Nearly 50,000 years ago Australian Aboriginals set sail seeking new horizons. As they arrived on distant shores, they brought with them beliefs and a lifestyle unknown elsewhere. Their legacy was a mixed blessing. Although founding the basis of modern culture and cooperative living, they also exported knowledge of one errant practice. These mariners did not volunteer to leave Australia, they were banished for selecting an agricultural practice that offended the Ancestral Spirits and the land. Living in the first Garden of Eden, as it was with Cain and Abel who chose to farm the land and animals, they were exiled for breaking a sacred covenant with the Dreaming. Common sense would dismiss these radical claims, but findings made at Aboriginal sites, ancient graves, and cave walls, along with new advances in genetics, have created circumstances that require the construction of a new world map. Recent discovery of Gnostic texts at Nag Hammadi, particularly scriptures devoted to Mary and Jesus, reveal the ancient mystical tradition that began in the Dreaming was the inspiration behind their teachings. The message, preached by both the Dreaming, and Mary and Jesus is as relevant and important today as it was 50,000 years ago.
A Comparison of Aboriginal Wisdom and Gnostic Scripture
Author: Steven Strong
Publisher: University Press of America
"In Mary Magdalene's Dreaming Steven Strong and Even Strong continue their esoteric journey tracing the origins of religion that they began in their first book, Constructing A New World Map. Strong and Strong examine the Gnostic Scriptures detailing the words and deeds of Mary and Jesus recently found at Nag Hammadi. They were, as Jesus stated in the Gospel of Thomas, custodians of a secret tradition. Jesus insisted he is but the caretaker of a "bubbling spring that I have tended." The authors further assert their belief that this "bubbling spring" is identical to the "secret place" aboriginal elder, Bill Neidjie, urges all to discover and it is their contention that a closer inspection of the ancient mystical spring Jesus and Mary accessed is evident in many Gnostic texts. The secret knowledge Mary and Jesus preached, stripped of cultural and geographic differences, is undoubtedly the purest replication of the Dreaming since the first mariners were banished from Australia."--BOOK JACKET.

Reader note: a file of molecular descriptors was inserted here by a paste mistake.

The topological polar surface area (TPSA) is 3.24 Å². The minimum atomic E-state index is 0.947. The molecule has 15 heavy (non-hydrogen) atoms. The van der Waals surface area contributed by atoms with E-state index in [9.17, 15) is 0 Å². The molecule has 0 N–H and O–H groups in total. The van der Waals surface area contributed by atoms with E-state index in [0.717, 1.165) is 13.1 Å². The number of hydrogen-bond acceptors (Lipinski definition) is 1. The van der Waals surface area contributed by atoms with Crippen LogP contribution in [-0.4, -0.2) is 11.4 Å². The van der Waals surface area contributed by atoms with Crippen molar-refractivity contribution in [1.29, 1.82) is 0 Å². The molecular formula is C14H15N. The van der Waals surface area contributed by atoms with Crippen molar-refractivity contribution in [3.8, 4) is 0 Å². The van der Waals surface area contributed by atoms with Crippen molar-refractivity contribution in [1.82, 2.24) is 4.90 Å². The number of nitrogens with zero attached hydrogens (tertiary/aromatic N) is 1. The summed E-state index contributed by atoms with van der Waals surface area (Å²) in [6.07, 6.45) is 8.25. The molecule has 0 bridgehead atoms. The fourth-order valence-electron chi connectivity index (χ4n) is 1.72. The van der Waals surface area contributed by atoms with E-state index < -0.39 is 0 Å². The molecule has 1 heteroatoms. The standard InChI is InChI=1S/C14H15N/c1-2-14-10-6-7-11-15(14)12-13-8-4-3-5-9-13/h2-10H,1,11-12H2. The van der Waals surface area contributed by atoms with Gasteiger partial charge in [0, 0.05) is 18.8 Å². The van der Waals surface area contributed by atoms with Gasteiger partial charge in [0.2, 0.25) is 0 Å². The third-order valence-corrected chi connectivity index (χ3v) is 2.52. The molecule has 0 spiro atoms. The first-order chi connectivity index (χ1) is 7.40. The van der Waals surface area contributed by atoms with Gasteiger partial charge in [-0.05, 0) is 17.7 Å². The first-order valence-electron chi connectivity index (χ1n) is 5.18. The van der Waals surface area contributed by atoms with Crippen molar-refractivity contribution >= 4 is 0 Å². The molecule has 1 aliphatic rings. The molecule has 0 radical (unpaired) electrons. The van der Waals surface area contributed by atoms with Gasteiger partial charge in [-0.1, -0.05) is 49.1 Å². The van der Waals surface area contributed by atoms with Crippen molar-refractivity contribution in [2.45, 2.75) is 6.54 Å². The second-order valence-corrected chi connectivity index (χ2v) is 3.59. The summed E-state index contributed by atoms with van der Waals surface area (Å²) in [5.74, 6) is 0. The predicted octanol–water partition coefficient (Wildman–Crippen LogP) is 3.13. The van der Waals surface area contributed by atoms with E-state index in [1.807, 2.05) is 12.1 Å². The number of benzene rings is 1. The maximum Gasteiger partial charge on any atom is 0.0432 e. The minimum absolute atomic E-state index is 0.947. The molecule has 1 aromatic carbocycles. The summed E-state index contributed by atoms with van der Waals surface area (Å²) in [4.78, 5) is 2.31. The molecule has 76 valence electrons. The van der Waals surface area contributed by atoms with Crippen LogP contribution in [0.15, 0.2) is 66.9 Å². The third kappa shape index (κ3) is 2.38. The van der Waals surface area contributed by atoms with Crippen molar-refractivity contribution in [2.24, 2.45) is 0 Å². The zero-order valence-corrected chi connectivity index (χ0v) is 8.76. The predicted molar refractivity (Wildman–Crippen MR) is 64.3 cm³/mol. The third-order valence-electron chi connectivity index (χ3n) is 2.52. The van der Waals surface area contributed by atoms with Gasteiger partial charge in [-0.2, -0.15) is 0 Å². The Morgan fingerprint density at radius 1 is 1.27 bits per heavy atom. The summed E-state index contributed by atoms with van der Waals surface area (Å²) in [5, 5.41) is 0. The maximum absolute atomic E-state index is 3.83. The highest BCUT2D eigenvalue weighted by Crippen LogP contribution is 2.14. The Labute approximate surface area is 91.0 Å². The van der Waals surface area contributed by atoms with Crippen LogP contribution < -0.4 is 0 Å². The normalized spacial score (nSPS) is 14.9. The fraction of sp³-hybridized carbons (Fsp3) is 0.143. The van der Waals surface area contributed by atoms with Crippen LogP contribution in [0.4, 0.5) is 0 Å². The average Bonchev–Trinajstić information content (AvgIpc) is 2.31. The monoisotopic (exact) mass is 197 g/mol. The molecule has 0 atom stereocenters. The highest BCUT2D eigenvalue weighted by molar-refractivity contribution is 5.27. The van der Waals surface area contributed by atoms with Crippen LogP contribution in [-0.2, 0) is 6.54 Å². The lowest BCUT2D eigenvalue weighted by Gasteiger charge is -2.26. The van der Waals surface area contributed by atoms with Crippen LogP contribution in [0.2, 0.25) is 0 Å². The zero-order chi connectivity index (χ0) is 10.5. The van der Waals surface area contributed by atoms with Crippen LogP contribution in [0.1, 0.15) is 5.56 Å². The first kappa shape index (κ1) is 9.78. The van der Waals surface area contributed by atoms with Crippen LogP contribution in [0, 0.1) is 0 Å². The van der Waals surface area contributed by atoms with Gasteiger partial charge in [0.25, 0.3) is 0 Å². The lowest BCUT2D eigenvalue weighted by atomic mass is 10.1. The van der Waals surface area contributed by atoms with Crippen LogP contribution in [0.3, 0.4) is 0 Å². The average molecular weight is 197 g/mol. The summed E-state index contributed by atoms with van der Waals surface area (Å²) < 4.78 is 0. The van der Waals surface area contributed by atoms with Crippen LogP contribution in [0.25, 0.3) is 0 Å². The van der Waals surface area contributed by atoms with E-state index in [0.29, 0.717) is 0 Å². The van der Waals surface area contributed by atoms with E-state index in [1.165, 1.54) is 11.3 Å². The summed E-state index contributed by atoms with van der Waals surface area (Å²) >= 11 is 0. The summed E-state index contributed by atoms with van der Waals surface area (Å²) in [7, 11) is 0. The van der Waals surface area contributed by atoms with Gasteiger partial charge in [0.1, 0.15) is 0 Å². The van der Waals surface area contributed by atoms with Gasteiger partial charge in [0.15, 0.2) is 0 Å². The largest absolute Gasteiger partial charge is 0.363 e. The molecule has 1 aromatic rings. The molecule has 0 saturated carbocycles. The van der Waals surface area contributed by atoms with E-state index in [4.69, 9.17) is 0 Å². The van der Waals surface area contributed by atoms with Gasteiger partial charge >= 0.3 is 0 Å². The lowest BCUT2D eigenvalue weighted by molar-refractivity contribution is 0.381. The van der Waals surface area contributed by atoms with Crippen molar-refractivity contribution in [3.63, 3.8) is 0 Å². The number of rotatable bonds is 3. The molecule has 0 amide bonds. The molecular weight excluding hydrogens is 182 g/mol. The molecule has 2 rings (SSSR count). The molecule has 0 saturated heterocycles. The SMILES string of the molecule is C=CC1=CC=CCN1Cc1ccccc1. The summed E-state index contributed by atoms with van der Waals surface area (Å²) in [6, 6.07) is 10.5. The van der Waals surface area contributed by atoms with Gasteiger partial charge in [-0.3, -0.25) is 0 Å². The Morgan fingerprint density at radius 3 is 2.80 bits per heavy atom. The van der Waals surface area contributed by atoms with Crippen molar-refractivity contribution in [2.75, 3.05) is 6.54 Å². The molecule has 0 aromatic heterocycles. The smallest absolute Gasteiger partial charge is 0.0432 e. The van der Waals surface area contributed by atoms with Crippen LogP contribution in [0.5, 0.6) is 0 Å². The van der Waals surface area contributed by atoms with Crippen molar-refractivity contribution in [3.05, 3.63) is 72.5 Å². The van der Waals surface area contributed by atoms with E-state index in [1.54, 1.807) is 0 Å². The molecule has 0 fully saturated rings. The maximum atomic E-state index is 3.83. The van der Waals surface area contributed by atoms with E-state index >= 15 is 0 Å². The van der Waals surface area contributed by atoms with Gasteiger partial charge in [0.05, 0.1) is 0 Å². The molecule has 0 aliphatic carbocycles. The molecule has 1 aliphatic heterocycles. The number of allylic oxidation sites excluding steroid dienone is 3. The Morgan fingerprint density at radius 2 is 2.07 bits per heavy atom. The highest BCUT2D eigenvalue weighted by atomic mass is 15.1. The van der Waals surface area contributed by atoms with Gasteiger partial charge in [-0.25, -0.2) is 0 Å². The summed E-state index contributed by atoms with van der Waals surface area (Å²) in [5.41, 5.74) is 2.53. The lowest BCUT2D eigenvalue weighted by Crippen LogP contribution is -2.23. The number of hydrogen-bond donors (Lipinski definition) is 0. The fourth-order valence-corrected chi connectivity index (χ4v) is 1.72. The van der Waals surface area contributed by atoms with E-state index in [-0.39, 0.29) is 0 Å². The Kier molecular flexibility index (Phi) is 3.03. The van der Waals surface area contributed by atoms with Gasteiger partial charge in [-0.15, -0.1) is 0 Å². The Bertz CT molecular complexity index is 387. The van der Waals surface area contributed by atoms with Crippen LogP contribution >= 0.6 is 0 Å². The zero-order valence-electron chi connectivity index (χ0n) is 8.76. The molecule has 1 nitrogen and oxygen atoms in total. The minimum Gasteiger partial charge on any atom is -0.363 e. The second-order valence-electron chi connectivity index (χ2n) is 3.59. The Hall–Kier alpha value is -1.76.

In 1400 Europe was behind large parts of the world in its understanding of the use of maps. For instance, the people gf China and of Japan were considerably more advanced in this respect. And yet, by 1600 the Europeans had come to use maps for a huge variety of tasks, and were far ahead of the rest of the world in their appreciation of the power and use of cartography. The Mapmakers' Quest seeks to understand this development - not only to tease out the strands of thought and practice which led to the use of maps, but also to assess the ways in which such use affected European societies and economies. Taking as a starting point the question of why there were so few maps in Europe in 1400 and so many by 1650, the book explores the reasons for this and its implications for European history. It examines, inter al, how mapping and military technology advanced in tandem, how modern states' territories were mapped and borders drawn up, the role of maps in shaping the urban environment, and cartography's links to the new sciences.
Dutch artist Theo Van Doesburg (1883-1931) is perhaps best known as a prime mover in De Stijl, the Dutch artistic movement that demanded an elemental, abstract vocabulary in both Painting and Architecture. Here, revealed for the first time, is the true extent of his involvement with Dada and Constructivist artists' groups spread across the whole of Europe, as far as Russia and beyond, and the breadth of his creative practice in fields as diverse as Film, Typography, Graphic Design and Music. A man of multiple talents and identities, he was inspired by the catastrophe of the First World War to attempt nothing less than the reshaping of culture in its entirety and the construction of a new world --